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Florida TaxWatch Looks at Compensation, Workplace Issues in the Offices of State Attorneys and Public Defenders

Last week, Florida TaxWatch (FTW) released “Why Taxpayers Should Care About Workforce Instability with Florida’s Public Defenders and State Attorneys.”

This report builds on FTW’S previous research, “Improving State Attorney and Public Defender Budget Process and Targeting Salary Increases Will Help Achieve Revision 7 Goals- Reduce Trial Lawyer Turnover” from February 2004 and “When It Costs More To Pay Less” from March 2014, to present an updated analysis of how low salaries, heavy caseloads, limited work flexibility, and high turnover rates among assistant state attorneys (ASAs) and assistant public defenders (APDs) impact these critical positions and the Florida taxpayers they serve. Both previous reports successfully led to more competitive salaries and reduced turnover in these offices.

Florida TaxWatch President and CEO Dominic Calabro weighed in on the report.

“Assistant state attorneys, or ASAs, and assistant public defenders, or APDs, help fulfill a fundamental responsibility of government by securing the safety and welfare of its citizens. They deserve support – competitive wages, appropriately flexible working conditions, and manageable caseloads that will promote retention – but unfortunately, that has not always been the case in Florida for almost two decades,” he said.

“While salaries for Florida’s APDs and ASAs have increased over time, they haven’t risen at the same rate as inflation or the general cost of living, and nationally, the state remains in the bottom 10 percent for average compensation. When compounded by general instability in the workplace, it’s clear why these well-educated and highly skilled attorneys are leaving the judicial system for other jobs,” Calabro said. “From Florida TaxWatch’s previous research, we know that this high turnover can lead to victim and witness frustration, case interruptions, lost productivity, justice delayed or denied, and unfavorable outcomes for APD and ASA offices, as some cases may not be able to receive the time and attention they deserve, and others may be assigned inexperienced attorneys who are not familiar with many of the issues they have to address in court. Such high turnover ultimately adversely affects the safety of our citizens and taxpayers.

“The nature of lawyering has changed in Florida, and as we have seen, the consequences of failing to adapt can be significant for the APDs and ASAs, as well as the general public. Thankfully, Governor DeSantis has recommended a salary increase for critical attorneys in his 2023-24 Framework for Freedom Budget, and Florida TaxWatch looks forward to continuing this conversation with policymakers throughout the legislative session in an effort to strengthen the entire system and provide for an adequately compensated, well-trained, and ready workforce in State Attorney and Public Defender offices,” he concluded.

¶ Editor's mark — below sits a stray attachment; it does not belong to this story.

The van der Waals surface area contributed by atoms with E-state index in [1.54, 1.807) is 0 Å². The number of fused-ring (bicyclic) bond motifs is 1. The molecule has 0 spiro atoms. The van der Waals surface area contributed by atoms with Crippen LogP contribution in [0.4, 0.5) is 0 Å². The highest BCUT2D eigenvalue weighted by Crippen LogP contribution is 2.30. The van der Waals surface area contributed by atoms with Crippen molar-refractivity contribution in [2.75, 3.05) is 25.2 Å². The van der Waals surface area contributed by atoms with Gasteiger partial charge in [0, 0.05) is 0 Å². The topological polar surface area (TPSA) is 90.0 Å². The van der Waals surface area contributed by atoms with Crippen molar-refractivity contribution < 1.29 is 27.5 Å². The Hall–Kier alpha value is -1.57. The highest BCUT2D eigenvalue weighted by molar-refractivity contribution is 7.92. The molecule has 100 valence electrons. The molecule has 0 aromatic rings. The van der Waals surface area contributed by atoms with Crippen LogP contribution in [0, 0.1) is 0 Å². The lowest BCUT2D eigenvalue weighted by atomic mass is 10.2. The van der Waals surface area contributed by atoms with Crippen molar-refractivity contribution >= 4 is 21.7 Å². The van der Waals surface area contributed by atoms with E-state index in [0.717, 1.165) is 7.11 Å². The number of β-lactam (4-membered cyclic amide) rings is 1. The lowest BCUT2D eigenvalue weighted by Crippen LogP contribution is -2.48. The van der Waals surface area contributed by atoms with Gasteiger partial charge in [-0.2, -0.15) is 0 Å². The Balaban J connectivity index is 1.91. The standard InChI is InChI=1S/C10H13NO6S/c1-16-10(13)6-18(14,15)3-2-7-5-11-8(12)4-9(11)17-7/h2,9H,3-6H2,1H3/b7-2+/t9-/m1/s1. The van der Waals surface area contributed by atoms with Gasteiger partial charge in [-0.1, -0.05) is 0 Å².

According to FTW, as of 2021, 95 percent of Florida’s 20 circuit courts paid less than the national average salary for an ASA ($60,439 vs. $66,802), and 85 percent of APDs’ average starting salaries in the state were also below the national average ($60,461 vs. $65,939).

Due to the confidentiality and client interaction involved in the work of APDs and ASAs, remote work in these professions is highly unrealistic. As the workforce continues to recover from the 2022 “Great Resignation,” conversations around the ability of employees to work remotely and to achieve a better work-life balance will continue to be top of mind for most people. For APDs and ASAs who have a duty to work in offices open to the public, however, more flexible working conditions becomes an even larger issue.

FTW noted that turnover among APDs and ASAs has increased significantly since fiscal year 2014-15, and constantly hiring and training new employees costs the average employer anywhere from 30 percent to 200 percent of the departing employee’s salary. Additionally, when an APD or ASA leaves, their cases have to be absorbed by the remaining staff, many of whom are less experienced and/or already have full caseloads, until a replacement is hired. This puts more stress on the remaining staff, ultimately contributing to job dissatisfaction that accelerates already high turnover.


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